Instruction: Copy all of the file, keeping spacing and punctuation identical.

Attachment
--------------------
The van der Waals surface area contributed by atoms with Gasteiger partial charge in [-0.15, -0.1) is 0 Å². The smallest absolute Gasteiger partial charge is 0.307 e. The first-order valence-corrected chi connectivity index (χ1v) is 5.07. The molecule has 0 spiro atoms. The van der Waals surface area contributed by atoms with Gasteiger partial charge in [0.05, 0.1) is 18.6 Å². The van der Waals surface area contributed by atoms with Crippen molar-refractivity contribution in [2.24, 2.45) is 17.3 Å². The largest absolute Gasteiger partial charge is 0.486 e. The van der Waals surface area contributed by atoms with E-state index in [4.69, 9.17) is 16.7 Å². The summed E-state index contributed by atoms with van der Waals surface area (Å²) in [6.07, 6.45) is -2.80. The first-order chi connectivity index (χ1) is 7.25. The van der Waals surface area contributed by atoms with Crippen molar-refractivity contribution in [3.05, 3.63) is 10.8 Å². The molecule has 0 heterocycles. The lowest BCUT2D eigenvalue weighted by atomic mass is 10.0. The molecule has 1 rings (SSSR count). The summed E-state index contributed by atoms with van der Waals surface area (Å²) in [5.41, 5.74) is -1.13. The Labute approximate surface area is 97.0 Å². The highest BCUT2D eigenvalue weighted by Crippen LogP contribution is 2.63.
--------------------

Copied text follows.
The van der Waals surface area contributed by atoms with Gasteiger partial charge in [-0.15, -0.1) is 0 Å². The smallest absolute Gasteiger partial charge is 0.307 e. The first-order valence-corrected chi connectivity index (χ1v) is 5.07. The molecule has 0 spiro atoms. The van der Waals surface area contributed by atoms with Gasteiger partial charge in [0.05, 0.1) is 18.6 Å². The van der Waals surface area contributed by atoms with Crippen molar-refractivity contribution in [2.24, 2.45) is 17.3 Å². The largest absolute Gasteiger partial charge is 0.486 e. The van der Waals surface area contributed by atoms with E-state index in [4.69, 9.17) is 16.7 Å². The summed E-state index contributed by atoms with van der Waals surface area (Å²) in [6.07, 6.45) is -2.80. The first-order chi connectivity index (χ1) is 7.25. The van der Waals surface area contributed by atoms with Crippen molar-refractivity contribution in [3.05, 3.63) is 10.8 Å². The molecule has 0 heterocycles. The lowest BCUT2D eigenvalue weighted by atomic mass is 10.0. The molecule has 1 rings (SSSR count). The summed E-state index contributed by atoms with van der Waals surface area (Å²) in [5.41, 5.74) is -1.13. The Labute approximate surface area is 97.0 Å². The highest BCUT2D eigenvalue weighted by Crippen LogP contribution is 2.63.